Ryanair offer boosts Aer Lingus shares

Aer Lingus Group

Last Updated at 24 Jul 2014, 11:08 ET *Chart shows local time Aer Lingus Group intraday chart
price change %
€ 1.35 -

Aer Lingus shares have risen 18% following rival Ryanair's latest attempt to buy the Irish airline.

They closed up 17 cents at 1.10 euros, although that was still well down on their peak of 3.27 euros reached in 2007.

On Tuesday, Ryanair said it planned to make a cash offer for Aer Lingus, which would value it at 694m euros (£561m).

Aer Lingus urged shareholders to take no action following Ryanair's third offer for the firm.

It said in a short statement that it noted the announcement by Ryanair of its intention to make an offer for the company, and said it would make further comments in due course.

Ryanair's latest offer of 1.30 euros a share marks a premium of 38.3% above Tuesday's Aer Lingus closing price.

But the fact that its share price has not risen to that offer price reflected concern that Ryanair, already Aer Lingus' largest shareholder, would not be allowed to buy it.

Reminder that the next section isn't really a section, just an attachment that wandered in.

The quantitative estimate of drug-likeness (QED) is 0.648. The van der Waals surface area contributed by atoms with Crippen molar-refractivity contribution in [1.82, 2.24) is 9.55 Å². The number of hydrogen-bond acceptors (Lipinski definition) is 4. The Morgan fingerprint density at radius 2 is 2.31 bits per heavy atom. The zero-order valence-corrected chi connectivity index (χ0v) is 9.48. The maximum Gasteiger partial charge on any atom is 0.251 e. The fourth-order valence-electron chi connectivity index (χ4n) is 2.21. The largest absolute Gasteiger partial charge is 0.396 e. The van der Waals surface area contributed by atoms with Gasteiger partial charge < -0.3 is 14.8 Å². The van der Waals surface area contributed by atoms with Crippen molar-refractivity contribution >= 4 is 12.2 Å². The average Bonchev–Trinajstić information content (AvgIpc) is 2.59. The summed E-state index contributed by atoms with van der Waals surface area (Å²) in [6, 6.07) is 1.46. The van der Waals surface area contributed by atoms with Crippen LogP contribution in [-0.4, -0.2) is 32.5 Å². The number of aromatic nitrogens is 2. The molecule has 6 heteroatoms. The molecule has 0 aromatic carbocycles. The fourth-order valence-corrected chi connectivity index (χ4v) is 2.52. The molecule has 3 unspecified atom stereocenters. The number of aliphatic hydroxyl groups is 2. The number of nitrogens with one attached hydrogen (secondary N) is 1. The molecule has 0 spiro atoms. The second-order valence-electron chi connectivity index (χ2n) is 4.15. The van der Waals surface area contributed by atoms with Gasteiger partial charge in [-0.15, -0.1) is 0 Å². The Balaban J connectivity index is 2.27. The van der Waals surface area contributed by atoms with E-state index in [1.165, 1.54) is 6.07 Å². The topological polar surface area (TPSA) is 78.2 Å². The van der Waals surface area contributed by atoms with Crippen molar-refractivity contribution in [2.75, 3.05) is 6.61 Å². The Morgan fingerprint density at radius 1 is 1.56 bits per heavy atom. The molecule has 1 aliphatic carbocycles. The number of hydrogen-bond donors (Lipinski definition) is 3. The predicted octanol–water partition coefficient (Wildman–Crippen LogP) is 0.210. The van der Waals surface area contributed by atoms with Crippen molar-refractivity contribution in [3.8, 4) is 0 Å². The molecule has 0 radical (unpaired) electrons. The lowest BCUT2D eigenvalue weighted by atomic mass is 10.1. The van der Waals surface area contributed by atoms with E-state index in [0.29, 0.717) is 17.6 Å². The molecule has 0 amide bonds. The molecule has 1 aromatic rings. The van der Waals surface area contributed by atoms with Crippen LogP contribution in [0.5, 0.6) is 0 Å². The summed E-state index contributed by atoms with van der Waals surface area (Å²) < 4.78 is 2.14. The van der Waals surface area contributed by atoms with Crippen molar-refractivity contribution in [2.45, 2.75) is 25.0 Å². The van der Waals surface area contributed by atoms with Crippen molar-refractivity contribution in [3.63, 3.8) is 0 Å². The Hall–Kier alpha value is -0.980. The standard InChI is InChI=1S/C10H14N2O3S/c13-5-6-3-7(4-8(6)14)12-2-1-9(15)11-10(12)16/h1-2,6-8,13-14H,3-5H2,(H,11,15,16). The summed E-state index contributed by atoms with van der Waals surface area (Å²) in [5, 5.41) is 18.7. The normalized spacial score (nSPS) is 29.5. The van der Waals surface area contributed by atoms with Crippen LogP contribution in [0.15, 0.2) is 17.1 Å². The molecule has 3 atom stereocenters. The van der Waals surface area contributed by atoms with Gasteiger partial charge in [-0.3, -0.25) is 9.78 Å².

"There are a lot of unknowns that haven't been ironed out," said Alan Duff from Dublin stockbrokers NCB.

"People are waiting for more clarification on the anti-trust side of the deal."

On Friday, Ryanair's existing 30% holding was referred to the UK's Competition Commission for an inquiry that could lead to it being forced to sell the stake.

When Ryanair tried to buy its Irish rival in 2006, its attempt was blocked by the European Commission.

The Irish government has agreed to sell a number of state assets as part of the terms of its international bailout and this could include its 25% stake in Aer Lingus.

Prime Minister Enda Kenny said the government had not yet considered Ryanair's offer and said it would not be forced into a "fire sale".

"The government would be concerned obviously in terms of competition, in terms of consumer facilities, in terms of price and access to the country," he told parliament.

Opposition leader Micheal Martin urged the government to fight the bid.

"The government, on all our behalves, should oppose this bid to protect competition and to protect consumers, and to ensure connectivity in this country," Mr Martin, the Fianna Fail leader, said.

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